Health

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Associated Press
Shanghai, China

China Considering Graphic New Antismoking Measures

February 17, 2009 12:03 PM
by findingDulcinea Staff
Chinese health officials are pushing for photos or other graphics to demonstrate the dangers of smoking on cigarrette boxes; currently there is only a discreet statement.

A More Effective Warning

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Cigarette boxes currently carry a small warning that reads, “Smoking is harmful to your health.” Officials say it’s not enough, and are making a concerted effort to ensure that smokers know the true risks.

Popular Web site Sohu.com has become the official site of a campaign called “Toward a smoke-free China.” The International Herald Tribune reports that the site is collecting ideas from the public, which will be presented to the National People’s Congress next month.

The country needs to imrprove antismoking efforts to comply with a World Health Organization recommendation to put tougher warnings on cigarette packaging. The Tribune reports that it is not entirely clear what effect the new warnings will have “in a country where cigarettes are tightly woven into everyday life.”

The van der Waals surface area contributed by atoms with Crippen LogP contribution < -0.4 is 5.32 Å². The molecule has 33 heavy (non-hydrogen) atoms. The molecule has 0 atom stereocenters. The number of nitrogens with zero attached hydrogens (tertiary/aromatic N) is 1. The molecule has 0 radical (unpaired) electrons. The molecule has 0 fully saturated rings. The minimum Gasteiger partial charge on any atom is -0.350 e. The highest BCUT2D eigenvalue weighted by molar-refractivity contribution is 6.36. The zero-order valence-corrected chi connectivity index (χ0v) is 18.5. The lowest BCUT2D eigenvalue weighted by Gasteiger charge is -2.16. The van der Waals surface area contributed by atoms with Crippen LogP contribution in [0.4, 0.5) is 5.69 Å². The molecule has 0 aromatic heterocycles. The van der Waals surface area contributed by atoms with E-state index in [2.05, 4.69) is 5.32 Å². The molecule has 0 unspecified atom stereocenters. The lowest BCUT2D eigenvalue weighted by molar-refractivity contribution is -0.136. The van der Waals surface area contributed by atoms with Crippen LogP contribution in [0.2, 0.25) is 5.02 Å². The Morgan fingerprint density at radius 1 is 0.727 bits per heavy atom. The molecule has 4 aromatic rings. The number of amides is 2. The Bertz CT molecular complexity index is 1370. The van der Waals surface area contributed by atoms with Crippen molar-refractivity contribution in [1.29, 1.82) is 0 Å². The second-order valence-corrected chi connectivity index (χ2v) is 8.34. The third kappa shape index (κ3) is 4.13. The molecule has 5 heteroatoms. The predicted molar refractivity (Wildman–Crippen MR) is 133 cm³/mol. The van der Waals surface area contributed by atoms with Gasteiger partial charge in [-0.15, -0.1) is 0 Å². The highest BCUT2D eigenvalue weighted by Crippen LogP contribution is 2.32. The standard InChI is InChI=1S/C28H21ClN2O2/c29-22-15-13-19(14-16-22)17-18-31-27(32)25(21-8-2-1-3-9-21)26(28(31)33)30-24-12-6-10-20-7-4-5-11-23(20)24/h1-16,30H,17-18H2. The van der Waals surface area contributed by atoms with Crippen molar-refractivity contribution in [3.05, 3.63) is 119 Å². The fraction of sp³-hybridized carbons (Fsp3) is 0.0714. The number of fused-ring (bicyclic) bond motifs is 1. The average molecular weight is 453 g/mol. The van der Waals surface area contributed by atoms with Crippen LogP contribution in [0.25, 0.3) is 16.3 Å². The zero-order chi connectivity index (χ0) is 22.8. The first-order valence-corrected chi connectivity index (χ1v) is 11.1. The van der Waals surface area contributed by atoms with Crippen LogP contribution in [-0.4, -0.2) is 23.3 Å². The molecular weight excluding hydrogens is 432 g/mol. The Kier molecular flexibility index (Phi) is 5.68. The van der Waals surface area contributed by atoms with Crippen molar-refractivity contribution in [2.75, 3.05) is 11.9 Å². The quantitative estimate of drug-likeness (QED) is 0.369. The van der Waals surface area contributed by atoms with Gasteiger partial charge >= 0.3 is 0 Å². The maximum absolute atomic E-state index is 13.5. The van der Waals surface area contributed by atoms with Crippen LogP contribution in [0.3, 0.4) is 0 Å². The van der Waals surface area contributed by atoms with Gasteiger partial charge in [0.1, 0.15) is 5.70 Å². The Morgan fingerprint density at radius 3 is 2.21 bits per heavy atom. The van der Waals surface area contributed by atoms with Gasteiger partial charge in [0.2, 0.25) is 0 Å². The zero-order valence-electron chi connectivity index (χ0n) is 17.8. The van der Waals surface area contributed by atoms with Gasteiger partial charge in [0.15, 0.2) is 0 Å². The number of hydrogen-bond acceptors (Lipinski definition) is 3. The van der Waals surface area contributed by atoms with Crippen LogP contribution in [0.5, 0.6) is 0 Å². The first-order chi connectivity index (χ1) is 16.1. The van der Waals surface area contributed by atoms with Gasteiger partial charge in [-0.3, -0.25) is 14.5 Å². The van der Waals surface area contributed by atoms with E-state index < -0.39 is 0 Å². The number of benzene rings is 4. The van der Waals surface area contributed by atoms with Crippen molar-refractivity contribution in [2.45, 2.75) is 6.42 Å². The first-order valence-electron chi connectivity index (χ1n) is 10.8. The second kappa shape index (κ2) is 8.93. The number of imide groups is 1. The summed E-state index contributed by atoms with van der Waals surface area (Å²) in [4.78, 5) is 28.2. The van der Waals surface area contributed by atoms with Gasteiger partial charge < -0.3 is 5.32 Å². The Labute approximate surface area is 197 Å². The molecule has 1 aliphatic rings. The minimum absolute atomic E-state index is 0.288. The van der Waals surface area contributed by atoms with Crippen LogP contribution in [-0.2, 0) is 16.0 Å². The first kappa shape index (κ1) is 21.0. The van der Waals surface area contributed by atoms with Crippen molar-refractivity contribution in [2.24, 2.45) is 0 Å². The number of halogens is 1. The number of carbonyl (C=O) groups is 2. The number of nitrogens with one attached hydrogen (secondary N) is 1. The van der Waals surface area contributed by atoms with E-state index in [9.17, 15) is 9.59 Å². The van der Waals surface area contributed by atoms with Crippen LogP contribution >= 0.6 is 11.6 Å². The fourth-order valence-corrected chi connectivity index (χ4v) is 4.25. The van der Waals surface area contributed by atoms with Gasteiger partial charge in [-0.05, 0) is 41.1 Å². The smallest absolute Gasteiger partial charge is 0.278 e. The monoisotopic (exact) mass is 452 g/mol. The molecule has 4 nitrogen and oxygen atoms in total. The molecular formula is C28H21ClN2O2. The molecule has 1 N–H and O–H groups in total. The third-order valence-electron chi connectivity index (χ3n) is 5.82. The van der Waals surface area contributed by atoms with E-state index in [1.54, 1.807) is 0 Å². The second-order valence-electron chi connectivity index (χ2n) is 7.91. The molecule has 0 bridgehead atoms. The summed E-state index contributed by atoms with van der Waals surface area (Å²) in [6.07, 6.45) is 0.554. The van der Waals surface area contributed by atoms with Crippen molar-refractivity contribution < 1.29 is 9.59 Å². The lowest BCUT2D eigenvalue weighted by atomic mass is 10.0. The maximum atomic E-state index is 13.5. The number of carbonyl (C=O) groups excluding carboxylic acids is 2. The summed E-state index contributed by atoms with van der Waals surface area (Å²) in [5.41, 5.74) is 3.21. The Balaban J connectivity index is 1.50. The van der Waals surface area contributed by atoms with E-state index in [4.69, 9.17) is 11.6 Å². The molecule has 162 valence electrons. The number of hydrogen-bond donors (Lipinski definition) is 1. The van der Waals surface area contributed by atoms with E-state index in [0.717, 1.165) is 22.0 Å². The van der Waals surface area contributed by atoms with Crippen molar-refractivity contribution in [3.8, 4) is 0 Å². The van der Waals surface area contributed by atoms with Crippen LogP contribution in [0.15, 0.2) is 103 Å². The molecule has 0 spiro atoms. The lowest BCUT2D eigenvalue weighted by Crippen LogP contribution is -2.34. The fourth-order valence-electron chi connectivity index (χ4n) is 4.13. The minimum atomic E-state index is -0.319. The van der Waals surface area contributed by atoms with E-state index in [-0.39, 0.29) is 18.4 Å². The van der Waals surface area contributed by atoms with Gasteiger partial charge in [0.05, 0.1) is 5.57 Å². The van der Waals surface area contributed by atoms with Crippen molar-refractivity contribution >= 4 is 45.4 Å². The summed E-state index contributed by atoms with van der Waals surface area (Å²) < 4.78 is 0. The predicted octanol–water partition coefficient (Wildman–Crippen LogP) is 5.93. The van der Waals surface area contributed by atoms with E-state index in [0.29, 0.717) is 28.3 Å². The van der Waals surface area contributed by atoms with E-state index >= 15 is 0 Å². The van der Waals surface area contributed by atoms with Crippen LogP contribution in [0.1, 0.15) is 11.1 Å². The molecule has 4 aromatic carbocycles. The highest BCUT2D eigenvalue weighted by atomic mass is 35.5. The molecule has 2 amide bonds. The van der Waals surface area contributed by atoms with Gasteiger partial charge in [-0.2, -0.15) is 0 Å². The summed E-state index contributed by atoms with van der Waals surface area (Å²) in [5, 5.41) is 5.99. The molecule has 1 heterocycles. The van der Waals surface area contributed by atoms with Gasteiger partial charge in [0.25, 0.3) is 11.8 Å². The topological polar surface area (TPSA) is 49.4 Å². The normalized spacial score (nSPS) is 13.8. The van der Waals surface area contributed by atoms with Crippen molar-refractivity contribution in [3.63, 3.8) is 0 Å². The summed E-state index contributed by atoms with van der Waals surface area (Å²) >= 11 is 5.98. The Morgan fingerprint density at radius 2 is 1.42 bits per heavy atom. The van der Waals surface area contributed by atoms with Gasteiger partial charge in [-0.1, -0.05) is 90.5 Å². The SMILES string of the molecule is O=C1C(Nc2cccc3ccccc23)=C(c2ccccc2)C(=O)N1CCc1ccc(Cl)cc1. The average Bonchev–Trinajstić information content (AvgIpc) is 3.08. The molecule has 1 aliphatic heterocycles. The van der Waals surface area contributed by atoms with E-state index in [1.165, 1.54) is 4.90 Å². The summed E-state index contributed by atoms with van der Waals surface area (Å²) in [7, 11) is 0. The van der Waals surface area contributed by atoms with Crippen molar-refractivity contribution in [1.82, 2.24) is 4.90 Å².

Details about the campaign are not yet available. It is doubtful that China’s warnings will be as graphic as ones New York City’s health department opted for in September, putting pictures of tumors, smokers’ lungs and decaying gums on matchbook covers.

Sarah Perl, the city’s Assistant Commissioner for the Bureau of Tobacco Control, described the matchbooks for the New York Daily News at the time.

“The front of it is black for stealth. Having it on the inside of the matchbook provides an element of surprise,” she said.

Background: Graphic pictures used worldwide

Compared to several other countries, China is coming late to a worldwide campaign to put stricter warnings on cigarettes. The European Union recommended that its members start printing images four years ago, reported German broadcaster Deutsche Welle.

David Byrne, the union’s commissioner for health and consumer protection at the time, said, “People need to be shocked out of their complacency about tobacco. I make no apology for some of the pictures we are using.”

But not everyone adopted the suggestion. Sweden’s health minister in 2004 said, “I am skeptical towards the use of photos on cigarette packages and happy with the written warnings in place today,” according to Deutsche Welle.

It took until last year for the U.K. to roll out the photo campaign, reported the Telegraph.

Egypt started requiring graphic photos on cigarette packs last summer, USA Today reported. More than half of adult males smoke in Egypt, and it’s so ingrained in the culture that “patients sometimes light up in hospital rooms,” the newspaper said.

Brazil, Thailand and Jordan are among other countries that use pictures on cigarette packages, USA Today reported.

Reference: Use the Web to kick the habit

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